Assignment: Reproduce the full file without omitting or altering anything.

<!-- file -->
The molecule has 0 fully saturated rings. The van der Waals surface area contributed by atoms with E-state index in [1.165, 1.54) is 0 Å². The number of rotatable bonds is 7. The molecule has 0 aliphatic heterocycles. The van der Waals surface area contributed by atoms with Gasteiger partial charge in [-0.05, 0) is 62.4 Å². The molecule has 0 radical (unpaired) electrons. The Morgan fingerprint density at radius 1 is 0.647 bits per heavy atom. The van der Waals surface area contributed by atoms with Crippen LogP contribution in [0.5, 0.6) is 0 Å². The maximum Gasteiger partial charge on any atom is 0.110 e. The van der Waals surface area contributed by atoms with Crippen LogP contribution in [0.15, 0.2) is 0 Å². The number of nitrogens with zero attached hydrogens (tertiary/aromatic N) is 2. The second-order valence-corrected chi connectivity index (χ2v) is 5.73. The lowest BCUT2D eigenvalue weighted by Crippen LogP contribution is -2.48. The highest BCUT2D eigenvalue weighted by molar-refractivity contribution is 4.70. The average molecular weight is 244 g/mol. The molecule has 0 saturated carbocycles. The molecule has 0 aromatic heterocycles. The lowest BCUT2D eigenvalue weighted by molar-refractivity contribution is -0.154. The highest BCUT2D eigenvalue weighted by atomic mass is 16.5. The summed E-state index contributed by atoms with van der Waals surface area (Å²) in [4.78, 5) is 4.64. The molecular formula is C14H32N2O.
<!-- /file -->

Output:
The molecule has 0 fully saturated rings. The van der Waals surface area contributed by atoms with E-state index in [1.165, 1.54) is 0 Å². The number of rotatable bonds is 7. The molecule has 0 aliphatic heterocycles. The van der Waals surface area contributed by atoms with Gasteiger partial charge in [-0.05, 0) is 62.4 Å². The molecule has 0 radical (unpaired) electrons. The Morgan fingerprint density at radius 1 is 0.647 bits per heavy atom. The van der Waals surface area contributed by atoms with Crippen LogP contribution in [0.5, 0.6) is 0 Å². The maximum Gasteiger partial charge on any atom is 0.110 e. The van der Waals surface area contributed by atoms with Crippen LogP contribution in [0.15, 0.2) is 0 Å². The number of nitrogens with zero attached hydrogens (tertiary/aromatic N) is 2. The second-order valence-corrected chi connectivity index (χ2v) is 5.73. The lowest BCUT2D eigenvalue weighted by Crippen LogP contribution is -2.48. The highest BCUT2D eigenvalue weighted by molar-refractivity contribution is 4.70. The average molecular weight is 244 g/mol. The molecule has 0 saturated carbocycles. The molecule has 0 aromatic heterocycles. The lowest BCUT2D eigenvalue weighted by molar-refractivity contribution is -0.154. The highest BCUT2D eigenvalue weighted by atomic mass is 16.5. The summed E-state index contributed by atoms with van der Waals surface area (Å²) in [4.78, 5) is 4.64. The molecular formula is C14H32N2O.